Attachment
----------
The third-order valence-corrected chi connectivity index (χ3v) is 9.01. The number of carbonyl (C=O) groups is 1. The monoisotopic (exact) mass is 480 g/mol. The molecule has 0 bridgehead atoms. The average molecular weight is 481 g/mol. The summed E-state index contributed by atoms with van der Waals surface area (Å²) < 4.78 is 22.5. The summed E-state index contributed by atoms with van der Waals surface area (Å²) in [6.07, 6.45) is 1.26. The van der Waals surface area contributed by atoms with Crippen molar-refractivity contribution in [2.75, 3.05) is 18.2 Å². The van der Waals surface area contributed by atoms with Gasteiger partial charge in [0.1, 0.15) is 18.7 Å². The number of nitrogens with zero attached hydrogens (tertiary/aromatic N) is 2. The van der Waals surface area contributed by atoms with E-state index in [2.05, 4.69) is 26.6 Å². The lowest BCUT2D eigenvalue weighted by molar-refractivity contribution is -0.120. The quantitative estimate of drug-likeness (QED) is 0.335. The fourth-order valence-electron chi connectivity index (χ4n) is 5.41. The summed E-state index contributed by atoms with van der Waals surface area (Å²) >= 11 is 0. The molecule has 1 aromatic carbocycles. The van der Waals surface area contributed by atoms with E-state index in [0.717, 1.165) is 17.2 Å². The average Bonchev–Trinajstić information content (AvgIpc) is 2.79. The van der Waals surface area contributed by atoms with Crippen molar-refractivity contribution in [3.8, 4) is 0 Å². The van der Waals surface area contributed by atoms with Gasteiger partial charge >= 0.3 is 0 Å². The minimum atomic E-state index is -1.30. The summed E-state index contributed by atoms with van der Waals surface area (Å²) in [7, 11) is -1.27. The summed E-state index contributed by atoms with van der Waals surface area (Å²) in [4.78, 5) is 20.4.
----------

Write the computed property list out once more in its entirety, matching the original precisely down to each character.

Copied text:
The third-order valence-corrected chi connectivity index (χ3v) is 9.01. The number of carbonyl (C=O) groups is 1. The monoisotopic (exact) mass is 480 g/mol. The molecule has 0 bridgehead atoms. The average molecular weight is 481 g/mol. The summed E-state index contributed by atoms with van der Waals surface area (Å²) < 4.78 is 22.5. The summed E-state index contributed by atoms with van der Waals surface area (Å²) in [6.07, 6.45) is 1.26. The van der Waals surface area contributed by atoms with Crippen molar-refractivity contribution in [2.75, 3.05) is 18.2 Å². The van der Waals surface area contributed by atoms with Gasteiger partial charge in [0.1, 0.15) is 18.7 Å². The number of nitrogens with zero attached hydrogens (tertiary/aromatic N) is 2. The van der Waals surface area contributed by atoms with E-state index in [2.05, 4.69) is 26.6 Å². The lowest BCUT2D eigenvalue weighted by molar-refractivity contribution is -0.120. The quantitative estimate of drug-likeness (QED) is 0.335. The fourth-order valence-electron chi connectivity index (χ4n) is 5.41. The summed E-state index contributed by atoms with van der Waals surface area (Å²) >= 11 is 0. The molecule has 1 aromatic carbocycles. The van der Waals surface area contributed by atoms with E-state index in [0.717, 1.165) is 17.2 Å². The average Bonchev–Trinajstić information content (AvgIpc) is 2.79. The van der Waals surface area contributed by atoms with Crippen molar-refractivity contribution in [3.8, 4) is 0 Å². The van der Waals surface area contributed by atoms with Gasteiger partial charge >= 0.3 is 0 Å². The minimum atomic E-state index is -1.30. The summed E-state index contributed by atoms with van der Waals surface area (Å²) in [7, 11) is -1.27. The summed E-state index contributed by atoms with van der Waals surface area (Å²) in [4.78, 5) is 20.4.